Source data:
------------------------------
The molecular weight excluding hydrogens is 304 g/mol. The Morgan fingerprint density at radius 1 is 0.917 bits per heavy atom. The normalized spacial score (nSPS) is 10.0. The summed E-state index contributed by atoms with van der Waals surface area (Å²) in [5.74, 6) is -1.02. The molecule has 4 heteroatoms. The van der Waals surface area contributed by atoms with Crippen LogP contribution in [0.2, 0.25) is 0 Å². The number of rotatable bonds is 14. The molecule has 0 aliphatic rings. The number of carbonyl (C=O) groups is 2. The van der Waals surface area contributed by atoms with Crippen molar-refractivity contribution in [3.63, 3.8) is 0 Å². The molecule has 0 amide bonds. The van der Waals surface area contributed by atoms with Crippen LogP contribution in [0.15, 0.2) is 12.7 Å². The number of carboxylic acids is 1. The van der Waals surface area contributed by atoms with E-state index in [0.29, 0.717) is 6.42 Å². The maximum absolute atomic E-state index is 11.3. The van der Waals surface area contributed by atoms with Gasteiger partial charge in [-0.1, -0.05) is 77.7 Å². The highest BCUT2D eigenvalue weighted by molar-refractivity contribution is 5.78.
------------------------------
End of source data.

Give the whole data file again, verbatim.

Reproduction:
The molecular weight excluding hydrogens is 304 g/mol. The Morgan fingerprint density at radius 1 is 0.917 bits per heavy atom. The normalized spacial score (nSPS) is 10.0. The summed E-state index contributed by atoms with van der Waals surface area (Å²) in [5.74, 6) is -1.02. The molecule has 4 heteroatoms. The van der Waals surface area contributed by atoms with Crippen LogP contribution in [0.2, 0.25) is 0 Å². The number of rotatable bonds is 14. The molecule has 0 aliphatic rings. The number of carbonyl (C=O) groups is 2. The van der Waals surface area contributed by atoms with Crippen molar-refractivity contribution in [3.63, 3.8) is 0 Å². The molecule has 0 amide bonds. The van der Waals surface area contributed by atoms with Crippen LogP contribution in [0.15, 0.2) is 12.7 Å². The number of carboxylic acids is 1. The van der Waals surface area contributed by atoms with E-state index in [0.29, 0.717) is 6.42 Å². The maximum absolute atomic E-state index is 11.3. The van der Waals surface area contributed by atoms with Gasteiger partial charge in [-0.1, -0.05) is 77.7 Å². The highest BCUT2D eigenvalue weighted by molar-refractivity contribution is 5.78.